Many mainstream four- and six-cylinder cars are getting more power, too. The typical family car used to get by with 200 horsepower or less. Now 240 or more is the norm. And the main selling point for Honda's recently launched six-cylinder Accord hybrid gas-electric sedan isn't just the fuel economy. It is the vehicle's 255-horsepower output, compared with 240 for a regular Accord.

The escalation is likely to continue, because makers keep raising the bar.

“I think 1,000 horsepower seems to be the magic number now,” said Bruce Harrison, an analyst with research company Global Insight.

By contrast, a typical NASCAR race car is equipped with an engine that produces upward of 750 horsepower.

If all the one-upping in power among carmakers sounds familiar, it is because it has happened before. In the late 1960s — the muscle car era — U.S. manufacturers raced to see which could build the most powerful cars. The Chevrolet Chevelles, Plymouth Barracudas and Ford Fairlane GTs that competed for customers eventually got too powerful, too fuel-thirsty and, in the estimation of insurance companies, too dangerous.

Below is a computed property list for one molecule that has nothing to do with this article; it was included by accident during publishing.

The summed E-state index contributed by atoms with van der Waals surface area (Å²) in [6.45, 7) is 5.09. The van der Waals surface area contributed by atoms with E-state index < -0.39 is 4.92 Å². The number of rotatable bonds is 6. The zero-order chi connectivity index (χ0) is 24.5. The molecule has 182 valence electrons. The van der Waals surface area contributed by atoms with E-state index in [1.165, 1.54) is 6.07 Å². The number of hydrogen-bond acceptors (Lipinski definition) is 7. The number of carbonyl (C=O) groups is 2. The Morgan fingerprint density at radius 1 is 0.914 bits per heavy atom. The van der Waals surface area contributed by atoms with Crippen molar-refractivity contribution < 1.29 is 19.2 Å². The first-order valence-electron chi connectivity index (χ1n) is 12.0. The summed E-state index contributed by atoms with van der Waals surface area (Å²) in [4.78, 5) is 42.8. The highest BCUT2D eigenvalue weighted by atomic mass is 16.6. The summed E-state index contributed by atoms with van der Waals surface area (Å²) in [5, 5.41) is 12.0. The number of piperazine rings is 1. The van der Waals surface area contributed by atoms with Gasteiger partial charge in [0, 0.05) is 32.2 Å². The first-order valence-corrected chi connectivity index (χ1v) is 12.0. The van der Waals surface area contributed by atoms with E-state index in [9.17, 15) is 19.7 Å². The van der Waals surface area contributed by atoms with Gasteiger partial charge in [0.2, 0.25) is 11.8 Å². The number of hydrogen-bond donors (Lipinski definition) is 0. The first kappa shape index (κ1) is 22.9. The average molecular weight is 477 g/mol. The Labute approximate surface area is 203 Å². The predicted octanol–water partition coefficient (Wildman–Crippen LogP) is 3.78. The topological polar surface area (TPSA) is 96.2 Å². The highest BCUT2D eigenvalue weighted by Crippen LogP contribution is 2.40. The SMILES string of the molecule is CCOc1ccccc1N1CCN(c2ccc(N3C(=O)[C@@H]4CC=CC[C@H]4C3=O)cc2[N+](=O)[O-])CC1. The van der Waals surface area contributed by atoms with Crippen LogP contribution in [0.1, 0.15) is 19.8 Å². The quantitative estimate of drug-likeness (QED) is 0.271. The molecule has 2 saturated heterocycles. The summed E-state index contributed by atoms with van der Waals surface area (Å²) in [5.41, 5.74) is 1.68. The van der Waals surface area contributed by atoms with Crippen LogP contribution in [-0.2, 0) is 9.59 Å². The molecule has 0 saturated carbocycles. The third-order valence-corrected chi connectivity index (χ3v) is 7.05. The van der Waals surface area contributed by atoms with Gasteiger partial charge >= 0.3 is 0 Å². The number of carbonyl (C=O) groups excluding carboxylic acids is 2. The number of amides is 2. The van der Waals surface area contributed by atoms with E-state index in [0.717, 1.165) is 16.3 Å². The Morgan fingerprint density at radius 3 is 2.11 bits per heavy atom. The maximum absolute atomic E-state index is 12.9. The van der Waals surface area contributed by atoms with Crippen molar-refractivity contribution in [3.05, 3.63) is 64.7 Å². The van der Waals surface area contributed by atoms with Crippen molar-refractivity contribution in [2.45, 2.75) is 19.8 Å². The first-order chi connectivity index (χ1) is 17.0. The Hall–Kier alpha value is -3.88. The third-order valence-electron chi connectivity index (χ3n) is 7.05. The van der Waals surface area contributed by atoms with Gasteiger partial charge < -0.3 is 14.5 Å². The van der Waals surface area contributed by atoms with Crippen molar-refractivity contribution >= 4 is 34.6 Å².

By 1970, there were a number of street cars developing 500 horsepower and running 12-second quarter miles, but the following year horsepower began a long slide that ended about 1980. Some industry watchers say the same thing might happen to the current crop of fast machines.

“People think the muscle cars died out because of high fuel prices in the 1970s, but they were actually killed by skyrocketing insurance premiums,” said McKeel Hagerty, president of Hagerty Insurance, which specializes in policies for collectible and special-interest cars. “Looking at today's high-performance cars, I'd say it's just a matter of time before it happens again.”

But John Rollins, a consulting actuary specializing in auto insurance in Gainesville, Fla., says the insurance industry uses a different set of rules for setting premiums now compared with the 1970s, and that could give drivers a break, at least for a while.

“We no longer assume that a red Corvette with a big engine is inherently risky,” he said. Insurers have ratcheted up their reliance on statistical models instead of intuition.

Indeed, Rollins says companies in the past decade or so almost completely eliminated the old risk-assessment standards left over from the muscle car era.

The Chrysler Firepower concept car and
its 425-horsepower engine could be
a rival to the Corvette in another year.

Even some models of the once-staid
station wagon have gone high-powered.
This year's Dodge Magnum R/T comes in
a souped-up version costing about $40,000.